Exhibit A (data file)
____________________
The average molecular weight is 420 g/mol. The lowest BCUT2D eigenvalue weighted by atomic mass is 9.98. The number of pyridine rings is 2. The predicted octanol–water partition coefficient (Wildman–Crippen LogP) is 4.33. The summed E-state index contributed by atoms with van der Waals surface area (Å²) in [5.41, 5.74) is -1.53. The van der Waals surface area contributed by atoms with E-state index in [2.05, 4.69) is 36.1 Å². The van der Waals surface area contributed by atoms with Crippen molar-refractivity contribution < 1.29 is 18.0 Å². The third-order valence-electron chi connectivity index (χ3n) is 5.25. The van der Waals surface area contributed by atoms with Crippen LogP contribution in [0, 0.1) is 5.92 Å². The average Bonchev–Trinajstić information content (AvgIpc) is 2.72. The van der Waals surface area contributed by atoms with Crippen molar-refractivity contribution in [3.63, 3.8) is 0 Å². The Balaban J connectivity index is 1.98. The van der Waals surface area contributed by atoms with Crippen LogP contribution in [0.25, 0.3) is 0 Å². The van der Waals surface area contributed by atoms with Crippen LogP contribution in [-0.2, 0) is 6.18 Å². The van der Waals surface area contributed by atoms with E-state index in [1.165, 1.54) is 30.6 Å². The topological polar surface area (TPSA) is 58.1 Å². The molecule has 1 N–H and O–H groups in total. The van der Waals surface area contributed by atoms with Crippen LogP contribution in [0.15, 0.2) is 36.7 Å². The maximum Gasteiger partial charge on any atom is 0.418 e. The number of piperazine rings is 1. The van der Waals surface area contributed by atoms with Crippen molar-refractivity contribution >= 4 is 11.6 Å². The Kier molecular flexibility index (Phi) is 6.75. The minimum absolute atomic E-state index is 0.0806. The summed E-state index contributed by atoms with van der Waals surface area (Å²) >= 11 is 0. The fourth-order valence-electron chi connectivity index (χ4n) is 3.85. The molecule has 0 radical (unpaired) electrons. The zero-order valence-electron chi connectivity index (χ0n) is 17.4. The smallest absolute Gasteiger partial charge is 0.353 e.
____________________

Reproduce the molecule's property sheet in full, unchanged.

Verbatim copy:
The average molecular weight is 420 g/mol. The lowest BCUT2D eigenvalue weighted by atomic mass is 9.98. The number of pyridine rings is 2. The predicted octanol–water partition coefficient (Wildman–Crippen LogP) is 4.33. The summed E-state index contributed by atoms with van der Waals surface area (Å²) in [5.41, 5.74) is -1.53. The van der Waals surface area contributed by atoms with E-state index in [2.05, 4.69) is 36.1 Å². The van der Waals surface area contributed by atoms with Crippen molar-refractivity contribution < 1.29 is 18.0 Å². The third-order valence-electron chi connectivity index (χ3n) is 5.25. The van der Waals surface area contributed by atoms with Crippen LogP contribution in [0, 0.1) is 5.92 Å². The average Bonchev–Trinajstić information content (AvgIpc) is 2.72. The van der Waals surface area contributed by atoms with Crippen molar-refractivity contribution in [3.63, 3.8) is 0 Å². The Balaban J connectivity index is 1.98. The van der Waals surface area contributed by atoms with Crippen LogP contribution in [0.25, 0.3) is 0 Å². The van der Waals surface area contributed by atoms with Crippen LogP contribution in [-0.2, 0) is 6.18 Å². The van der Waals surface area contributed by atoms with E-state index in [1.165, 1.54) is 30.6 Å². The topological polar surface area (TPSA) is 58.1 Å². The molecule has 1 N–H and O–H groups in total. The van der Waals surface area contributed by atoms with Crippen LogP contribution in [0.15, 0.2) is 36.7 Å². The maximum Gasteiger partial charge on any atom is 0.418 e. The number of piperazine rings is 1. The van der Waals surface area contributed by atoms with Crippen molar-refractivity contribution >= 4 is 11.6 Å². The Kier molecular flexibility index (Phi) is 6.75. The minimum absolute atomic E-state index is 0.0806. The summed E-state index contributed by atoms with van der Waals surface area (Å²) >= 11 is 0. The fourth-order valence-electron chi connectivity index (χ4n) is 3.85. The molecule has 0 radical (unpaired) electrons. The zero-order valence-electron chi connectivity index (χ0n) is 17.4. The smallest absolute Gasteiger partial charge is 0.353 e.